It’s with huge pleasure I can say that I am the newly appointed school counsellor of the NEAT Academy Trust where I’ll soon be delivering counselling interventions across all five of our schools in Walker, Newcastle upon Tyne. In addition to this I am also part of the Central Family Support Team. It’s so refreshing to be part of such a forward thinking organisation that places such importance on welfare and recognises how vital preventative, early intervention is.
The first few weeks of term in my new role have been a total whirlwind where overnight I seem to have found myself piloting the Tyne and Wear Citizens' campaign for school-based counselling in the North East. Fighting off the imposter-driven thoughts - why me? - I’ve adopted the wise words of a good friend that challenged why not me? Having the opportunity to work alongside such an inspiring team of people that are motivated to improve access to mental health services for children and young people in not only the North East but across the country is an absolute dream and both my adult and child are thoroughly enjoying themselves.
If this time last year someone suggested I’d be using and actually enjoying a virtual sand tray app and playing Zoom hide and seek with my clients I’d never have believed them. It’s good to know I now have these skills in my back pocket should I need them but with all the precautions in place I’m ready to return to the ‘new-normal’ of face to face work.
Prior to this role I worked as a support teacher in an SEMH (social, emotional and mental health) resource centre, provided by the local authority which is accessible through an EHCP (educational health care plan). We took a nurture-based and trauma-informed approach to our teaching and adopted the ethos that the children were not ready to learn until they felt safe and happy. The inspirational teaching and bottomless supply of patience displayed from the class teacher truly taught me what unconditional positive regard looks like. I witnessed first-hand the hugely beneficial impact that a nurturing and child-centred approach could have, which undoubtedly shaped who I am as a counsellor today. I learned how few provisions there were across the city for children that needed a small group environment to thrive and that one size does not fit all in the mainstream education system.
There was a high need for therapeutic intervention but mental health services were stretched to capacity, the school had little to no funding and private practice was so inaccessible for many. This was a big driver in embarking upon my journey as a psychotherapeutic counsellor.
I trained for a diploma at the Northern Guild of Counselling Psychotherapists with a child and adolescent specialism. I take a humanistic and integrative approach which I tailor to best meet the needs of that client, as no two stories are the same. I put great emphasis on relationships as a whole, personally, socially and culturally and believe attachment to be at the core of the work with all my clients.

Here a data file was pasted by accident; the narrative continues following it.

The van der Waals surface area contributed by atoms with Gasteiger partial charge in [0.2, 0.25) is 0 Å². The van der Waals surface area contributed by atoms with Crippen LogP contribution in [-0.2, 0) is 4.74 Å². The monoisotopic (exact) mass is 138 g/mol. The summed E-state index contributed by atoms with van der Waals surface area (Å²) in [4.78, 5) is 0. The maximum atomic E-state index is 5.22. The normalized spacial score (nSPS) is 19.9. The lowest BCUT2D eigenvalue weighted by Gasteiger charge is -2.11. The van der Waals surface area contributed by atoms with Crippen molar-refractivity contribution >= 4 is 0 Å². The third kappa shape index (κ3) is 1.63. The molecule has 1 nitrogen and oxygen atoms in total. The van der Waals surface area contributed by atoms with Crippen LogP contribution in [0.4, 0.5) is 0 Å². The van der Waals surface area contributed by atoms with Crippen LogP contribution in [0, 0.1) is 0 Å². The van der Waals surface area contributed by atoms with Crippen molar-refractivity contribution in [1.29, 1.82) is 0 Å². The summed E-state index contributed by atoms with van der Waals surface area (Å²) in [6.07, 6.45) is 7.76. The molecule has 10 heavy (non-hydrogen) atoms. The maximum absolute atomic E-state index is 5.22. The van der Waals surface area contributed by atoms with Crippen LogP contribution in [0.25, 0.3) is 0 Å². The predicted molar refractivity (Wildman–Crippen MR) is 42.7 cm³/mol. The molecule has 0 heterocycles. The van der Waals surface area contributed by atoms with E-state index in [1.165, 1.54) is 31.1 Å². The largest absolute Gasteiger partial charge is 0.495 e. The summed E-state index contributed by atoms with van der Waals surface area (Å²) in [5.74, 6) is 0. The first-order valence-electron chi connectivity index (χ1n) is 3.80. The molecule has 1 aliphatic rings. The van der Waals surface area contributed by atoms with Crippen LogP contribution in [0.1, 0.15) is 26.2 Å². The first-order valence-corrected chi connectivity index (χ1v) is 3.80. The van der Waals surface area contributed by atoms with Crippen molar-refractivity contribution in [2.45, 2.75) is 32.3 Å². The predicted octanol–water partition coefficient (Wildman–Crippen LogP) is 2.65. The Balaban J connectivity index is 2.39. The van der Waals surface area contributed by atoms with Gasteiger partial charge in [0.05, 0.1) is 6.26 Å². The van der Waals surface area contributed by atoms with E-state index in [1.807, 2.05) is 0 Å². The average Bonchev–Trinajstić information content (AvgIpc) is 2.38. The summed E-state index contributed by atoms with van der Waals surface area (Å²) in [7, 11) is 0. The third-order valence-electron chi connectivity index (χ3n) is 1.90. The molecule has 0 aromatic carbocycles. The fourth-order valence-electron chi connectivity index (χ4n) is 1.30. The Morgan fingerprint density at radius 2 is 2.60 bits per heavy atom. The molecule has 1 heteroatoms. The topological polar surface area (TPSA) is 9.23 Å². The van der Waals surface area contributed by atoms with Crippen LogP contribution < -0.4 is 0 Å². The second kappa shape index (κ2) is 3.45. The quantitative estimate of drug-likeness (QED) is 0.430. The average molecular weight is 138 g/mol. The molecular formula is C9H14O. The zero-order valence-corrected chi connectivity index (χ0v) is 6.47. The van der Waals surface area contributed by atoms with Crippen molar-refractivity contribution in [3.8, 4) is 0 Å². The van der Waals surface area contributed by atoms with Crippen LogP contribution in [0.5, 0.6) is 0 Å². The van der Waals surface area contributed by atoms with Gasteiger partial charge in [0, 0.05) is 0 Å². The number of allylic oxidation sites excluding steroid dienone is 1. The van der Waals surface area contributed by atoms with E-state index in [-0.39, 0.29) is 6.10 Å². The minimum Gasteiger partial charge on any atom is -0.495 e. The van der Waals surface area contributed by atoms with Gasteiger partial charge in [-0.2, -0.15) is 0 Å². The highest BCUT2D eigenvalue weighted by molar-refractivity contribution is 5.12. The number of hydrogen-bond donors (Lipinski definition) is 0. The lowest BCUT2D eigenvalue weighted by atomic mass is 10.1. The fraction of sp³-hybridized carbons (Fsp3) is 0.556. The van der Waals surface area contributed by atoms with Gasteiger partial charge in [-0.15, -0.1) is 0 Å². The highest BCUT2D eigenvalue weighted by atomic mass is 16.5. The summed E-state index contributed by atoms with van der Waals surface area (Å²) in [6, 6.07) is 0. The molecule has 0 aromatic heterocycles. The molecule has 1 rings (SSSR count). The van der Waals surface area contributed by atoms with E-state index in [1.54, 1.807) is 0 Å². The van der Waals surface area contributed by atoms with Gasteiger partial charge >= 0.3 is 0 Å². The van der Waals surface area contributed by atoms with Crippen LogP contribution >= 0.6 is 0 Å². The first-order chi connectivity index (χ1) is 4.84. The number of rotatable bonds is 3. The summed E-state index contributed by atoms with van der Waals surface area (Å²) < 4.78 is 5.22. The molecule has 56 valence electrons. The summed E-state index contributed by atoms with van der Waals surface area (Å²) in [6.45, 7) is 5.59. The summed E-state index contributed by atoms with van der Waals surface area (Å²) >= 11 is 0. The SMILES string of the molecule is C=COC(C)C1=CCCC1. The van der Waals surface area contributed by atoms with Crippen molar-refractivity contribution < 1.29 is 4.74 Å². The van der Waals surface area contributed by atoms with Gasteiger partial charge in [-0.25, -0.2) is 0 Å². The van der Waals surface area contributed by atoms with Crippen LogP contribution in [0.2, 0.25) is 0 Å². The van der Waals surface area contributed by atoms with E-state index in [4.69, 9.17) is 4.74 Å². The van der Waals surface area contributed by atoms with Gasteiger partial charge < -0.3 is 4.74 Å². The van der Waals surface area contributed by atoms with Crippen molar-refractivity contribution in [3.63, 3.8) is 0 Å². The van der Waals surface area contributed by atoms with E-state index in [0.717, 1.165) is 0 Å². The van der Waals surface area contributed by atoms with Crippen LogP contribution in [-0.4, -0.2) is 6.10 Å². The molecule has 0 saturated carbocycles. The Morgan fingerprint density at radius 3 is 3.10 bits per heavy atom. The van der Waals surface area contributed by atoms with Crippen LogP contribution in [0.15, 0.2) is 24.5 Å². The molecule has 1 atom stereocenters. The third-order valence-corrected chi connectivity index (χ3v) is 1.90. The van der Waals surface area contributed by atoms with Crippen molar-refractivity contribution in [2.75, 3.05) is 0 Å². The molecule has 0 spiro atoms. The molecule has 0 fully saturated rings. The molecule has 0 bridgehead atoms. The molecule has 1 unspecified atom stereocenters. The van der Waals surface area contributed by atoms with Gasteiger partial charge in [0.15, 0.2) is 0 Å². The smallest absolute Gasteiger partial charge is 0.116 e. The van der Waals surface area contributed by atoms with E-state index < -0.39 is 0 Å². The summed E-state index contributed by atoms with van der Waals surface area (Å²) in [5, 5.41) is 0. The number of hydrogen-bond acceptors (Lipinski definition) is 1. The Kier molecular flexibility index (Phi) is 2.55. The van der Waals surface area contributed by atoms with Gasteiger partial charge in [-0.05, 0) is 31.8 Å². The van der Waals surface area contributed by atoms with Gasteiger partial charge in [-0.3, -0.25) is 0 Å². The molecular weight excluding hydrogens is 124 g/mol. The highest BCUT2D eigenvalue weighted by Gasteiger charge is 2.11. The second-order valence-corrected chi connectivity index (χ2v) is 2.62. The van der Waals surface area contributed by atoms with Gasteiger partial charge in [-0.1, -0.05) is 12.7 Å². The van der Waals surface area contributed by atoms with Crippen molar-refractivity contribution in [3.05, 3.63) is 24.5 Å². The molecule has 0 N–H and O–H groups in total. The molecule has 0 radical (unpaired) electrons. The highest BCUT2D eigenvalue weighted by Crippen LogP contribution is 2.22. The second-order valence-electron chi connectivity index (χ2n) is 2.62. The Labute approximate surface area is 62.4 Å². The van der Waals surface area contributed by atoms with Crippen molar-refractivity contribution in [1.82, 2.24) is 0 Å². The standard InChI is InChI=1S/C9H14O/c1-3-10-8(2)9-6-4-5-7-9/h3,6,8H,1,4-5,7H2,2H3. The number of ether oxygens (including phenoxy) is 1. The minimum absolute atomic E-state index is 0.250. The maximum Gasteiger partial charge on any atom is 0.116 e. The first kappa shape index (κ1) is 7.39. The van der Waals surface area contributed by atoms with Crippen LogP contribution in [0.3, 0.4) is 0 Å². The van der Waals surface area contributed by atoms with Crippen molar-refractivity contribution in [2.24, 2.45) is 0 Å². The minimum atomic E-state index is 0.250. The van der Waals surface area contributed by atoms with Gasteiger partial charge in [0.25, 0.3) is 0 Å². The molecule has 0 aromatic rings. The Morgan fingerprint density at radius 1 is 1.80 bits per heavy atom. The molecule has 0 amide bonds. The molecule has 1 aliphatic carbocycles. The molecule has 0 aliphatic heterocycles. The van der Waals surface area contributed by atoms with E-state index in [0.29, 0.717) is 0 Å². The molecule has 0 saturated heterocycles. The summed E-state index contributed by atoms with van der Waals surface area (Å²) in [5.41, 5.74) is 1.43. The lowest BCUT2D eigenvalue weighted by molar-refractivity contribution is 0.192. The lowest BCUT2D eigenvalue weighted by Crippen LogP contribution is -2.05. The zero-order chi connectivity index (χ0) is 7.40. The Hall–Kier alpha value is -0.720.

Throughout my training my heart has been back in the community with the children that first ignited a spark in me to pursue this career and I’ve always known that community work in areas of socio economic deprivation was where I wanted to be. The communities I’ve worked in shape and inspire my practice because culture and context matter, and for that, I owe those communities and the children I worked with a great debt of gratitude.
Investing in highly qualified, paid school based counsellors should no longer be a debate. I support the national campaign that BACP and Citizens UK are leading on. Because we’re no longer in the position to gamble with the future of mental health, the government must follow suit with the rest of the UK and make a commitment to this change. My role cannot be a pilot, this is not a test and the young people I work with are not test subjects. I’ve come into this role to shine a light on what are crucial services for the communities who helped shape my understanding of mental health and I will keep on striving until we reach that goal.
School counselling in England campaign
We believe that a paid counsellor should be available in every secondary school, academy and FE college in England.
How you can support our school counselling campaign
Sue Pattison and Maggie Robson, joint Chairs of BACP Children, Young People and Families division, ask you to support our campaign for a paid counsellor in every secondary school, academy and FE college in England
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Views expressed in this article are the views of the writer and not necessarily the views of BACP. Publication does not imply endorsement of the writer’s views. Reasonable care has been taken to avoid errors but no liability will be accepted for any errors that may occur.